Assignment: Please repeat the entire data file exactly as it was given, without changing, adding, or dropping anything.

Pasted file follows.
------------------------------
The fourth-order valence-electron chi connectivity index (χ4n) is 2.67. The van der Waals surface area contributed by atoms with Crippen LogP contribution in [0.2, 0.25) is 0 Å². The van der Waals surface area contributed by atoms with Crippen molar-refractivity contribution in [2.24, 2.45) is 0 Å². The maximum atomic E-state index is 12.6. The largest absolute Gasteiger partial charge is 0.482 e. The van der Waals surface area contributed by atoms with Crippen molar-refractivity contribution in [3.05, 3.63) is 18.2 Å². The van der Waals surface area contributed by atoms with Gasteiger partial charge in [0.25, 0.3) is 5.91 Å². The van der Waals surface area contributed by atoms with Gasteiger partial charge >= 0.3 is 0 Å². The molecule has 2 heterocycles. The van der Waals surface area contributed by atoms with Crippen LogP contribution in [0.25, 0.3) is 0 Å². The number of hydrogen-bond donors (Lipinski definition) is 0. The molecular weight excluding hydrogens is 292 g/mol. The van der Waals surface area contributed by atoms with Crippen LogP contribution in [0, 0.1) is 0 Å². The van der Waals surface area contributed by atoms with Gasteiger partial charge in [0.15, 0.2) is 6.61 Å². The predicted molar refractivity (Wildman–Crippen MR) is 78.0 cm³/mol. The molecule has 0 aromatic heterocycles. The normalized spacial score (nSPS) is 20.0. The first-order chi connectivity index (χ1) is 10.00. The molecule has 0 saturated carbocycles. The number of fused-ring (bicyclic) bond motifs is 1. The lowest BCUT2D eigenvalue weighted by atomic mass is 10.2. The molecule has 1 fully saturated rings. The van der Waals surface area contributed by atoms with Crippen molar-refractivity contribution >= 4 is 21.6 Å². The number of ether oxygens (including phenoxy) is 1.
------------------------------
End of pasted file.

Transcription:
The fourth-order valence-electron chi connectivity index (χ4n) is 2.67. The van der Waals surface area contributed by atoms with Crippen LogP contribution in [0.2, 0.25) is 0 Å². The van der Waals surface area contributed by atoms with Crippen molar-refractivity contribution in [2.24, 2.45) is 0 Å². The maximum atomic E-state index is 12.6. The largest absolute Gasteiger partial charge is 0.482 e. The van der Waals surface area contributed by atoms with Crippen molar-refractivity contribution in [3.05, 3.63) is 18.2 Å². The van der Waals surface area contributed by atoms with Gasteiger partial charge in [0.25, 0.3) is 5.91 Å². The van der Waals surface area contributed by atoms with Gasteiger partial charge >= 0.3 is 0 Å². The molecule has 2 heterocycles. The van der Waals surface area contributed by atoms with Crippen LogP contribution in [0.25, 0.3) is 0 Å². The number of hydrogen-bond donors (Lipinski definition) is 0. The molecular weight excluding hydrogens is 292 g/mol. The van der Waals surface area contributed by atoms with Crippen LogP contribution in [0, 0.1) is 0 Å². The van der Waals surface area contributed by atoms with Gasteiger partial charge in [0.15, 0.2) is 6.61 Å². The predicted molar refractivity (Wildman–Crippen MR) is 78.0 cm³/mol. The molecule has 0 aromatic heterocycles. The normalized spacial score (nSPS) is 20.0. The first-order chi connectivity index (χ1) is 10.00. The molecule has 0 saturated carbocycles. The number of fused-ring (bicyclic) bond motifs is 1. The lowest BCUT2D eigenvalue weighted by atomic mass is 10.2. The molecule has 1 fully saturated rings. The van der Waals surface area contributed by atoms with Crippen molar-refractivity contribution >= 4 is 21.6 Å². The number of ether oxygens (including phenoxy) is 1.